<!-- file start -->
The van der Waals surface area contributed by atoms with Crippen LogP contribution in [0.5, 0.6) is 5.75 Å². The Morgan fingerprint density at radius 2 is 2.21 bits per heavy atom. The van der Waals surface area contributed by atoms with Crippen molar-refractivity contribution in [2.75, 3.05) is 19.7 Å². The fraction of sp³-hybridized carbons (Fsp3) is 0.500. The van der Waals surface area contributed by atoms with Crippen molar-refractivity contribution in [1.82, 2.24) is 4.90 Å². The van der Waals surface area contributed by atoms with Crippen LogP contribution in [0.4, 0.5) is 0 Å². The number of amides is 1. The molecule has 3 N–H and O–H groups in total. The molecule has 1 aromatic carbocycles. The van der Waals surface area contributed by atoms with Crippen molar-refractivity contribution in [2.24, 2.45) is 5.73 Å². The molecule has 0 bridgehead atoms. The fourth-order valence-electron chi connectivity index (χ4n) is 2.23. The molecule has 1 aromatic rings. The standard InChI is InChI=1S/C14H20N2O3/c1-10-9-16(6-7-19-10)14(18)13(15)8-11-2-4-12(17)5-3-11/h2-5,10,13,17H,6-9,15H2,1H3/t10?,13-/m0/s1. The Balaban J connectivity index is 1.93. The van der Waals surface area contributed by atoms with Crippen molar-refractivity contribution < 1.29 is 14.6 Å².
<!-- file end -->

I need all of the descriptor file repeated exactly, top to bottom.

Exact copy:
The van der Waals surface area contributed by atoms with Crippen LogP contribution in [0.5, 0.6) is 5.75 Å². The Morgan fingerprint density at radius 2 is 2.21 bits per heavy atom. The van der Waals surface area contributed by atoms with Crippen molar-refractivity contribution in [2.75, 3.05) is 19.7 Å². The fraction of sp³-hybridized carbons (Fsp3) is 0.500. The van der Waals surface area contributed by atoms with Crippen molar-refractivity contribution in [1.82, 2.24) is 4.90 Å². The van der Waals surface area contributed by atoms with Crippen LogP contribution in [0.4, 0.5) is 0 Å². The number of amides is 1. The molecule has 3 N–H and O–H groups in total. The molecule has 1 aromatic carbocycles. The van der Waals surface area contributed by atoms with Crippen molar-refractivity contribution in [2.24, 2.45) is 5.73 Å². The molecule has 0 bridgehead atoms. The fourth-order valence-electron chi connectivity index (χ4n) is 2.23. The molecule has 1 aromatic rings. The standard InChI is InChI=1S/C14H20N2O3/c1-10-9-16(6-7-19-10)14(18)13(15)8-11-2-4-12(17)5-3-11/h2-5,10,13,17H,6-9,15H2,1H3/t10?,13-/m0/s1. The Balaban J connectivity index is 1.93. The van der Waals surface area contributed by atoms with Crippen molar-refractivity contribution < 1.29 is 14.6 Å².